Otago tops regional GDP increases
For the first time, Otago’s percentage increase in nominal gross domestic product (GDP) was the highest of all the regions, Stats NZ said today.
Provisional figures show Otago’s economy, which includes Queenstown, rose 8.6 percent over the year to March 2018. This was followed by Waikato (7.5 percent) and Tasman/Nelson (7.3 percent). The national average increase was 5.5 percent, which includes price changes.
“Otago’s increase was underpinned by strong contributions from its two largest industries – rental, hiring, and real estate services, as well as construction,” national accounts senior manager Gary Dunnet said.
“Agriculture was also a big factor in Otago’s 2018 increase, reflecting more milk and lambs produced in the region and higher commodity prices.”
Large rises in housing-related industries were seen over the last 3–4 years in several other regions besides Otago. These include Northland, Auckland, Waikato, Bay of Plenty, Gisborne, and Tasman/Nelson.
“In contrast, construction in Canterbury continued to taper off over 2017 and 2018, with the region’s overall increase of 4.6 percent falling below the national average,” Mr Dunnet said.
GDP per capita measures total economic output divided by the number of people. The Wellington region has the top spot for GDP per capita in 2018, ahead of Taranaki, which was number one between 2007 and 2015. Wellington’s largest industries include professional groups, central government administration, and the finance and insurance services industries. Wellington’s GDP per capita rose to $71,622 in 2018, with Taranaki on $68,427, little changed from 2017. Gisborne had the lowest GDP per capita ($41,209). The national average was $58,778.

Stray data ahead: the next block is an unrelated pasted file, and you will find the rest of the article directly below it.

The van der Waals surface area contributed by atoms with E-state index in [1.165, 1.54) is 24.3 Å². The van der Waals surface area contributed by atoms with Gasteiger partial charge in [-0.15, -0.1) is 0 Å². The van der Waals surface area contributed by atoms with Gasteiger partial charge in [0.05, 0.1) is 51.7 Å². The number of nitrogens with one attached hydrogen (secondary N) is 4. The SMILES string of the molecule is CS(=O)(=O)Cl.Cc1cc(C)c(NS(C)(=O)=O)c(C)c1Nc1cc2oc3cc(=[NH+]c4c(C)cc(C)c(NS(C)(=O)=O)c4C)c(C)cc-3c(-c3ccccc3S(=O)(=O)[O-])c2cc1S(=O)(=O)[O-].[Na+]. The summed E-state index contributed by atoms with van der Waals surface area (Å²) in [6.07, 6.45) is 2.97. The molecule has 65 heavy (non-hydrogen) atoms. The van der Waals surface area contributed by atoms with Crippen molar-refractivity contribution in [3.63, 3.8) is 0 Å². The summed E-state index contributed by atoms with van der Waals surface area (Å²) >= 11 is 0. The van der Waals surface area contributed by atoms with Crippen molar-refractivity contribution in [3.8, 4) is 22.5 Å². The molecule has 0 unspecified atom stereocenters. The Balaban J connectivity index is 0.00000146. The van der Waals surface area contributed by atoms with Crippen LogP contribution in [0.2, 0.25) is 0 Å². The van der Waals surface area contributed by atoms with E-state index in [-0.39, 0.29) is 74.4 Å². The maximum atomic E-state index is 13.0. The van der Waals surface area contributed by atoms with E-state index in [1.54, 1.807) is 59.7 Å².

Regional GDP figures are expressed in current price (nominal) terms and so differ from national GDP measures that report GDP movements exclusive of price effects. In the same period, the year to March 2018, national GDP grew 3.1 percent, after adjusting for inflation.
Regional GDP data is released about four months after the annual national accounts is published. Regional GDP relies on similar sources to those used to build the national industry totals. Regionalisation, using the geographic information contained in these and other sources, cannot take place until finalised data is available.
Datainfo+ explains regional GDP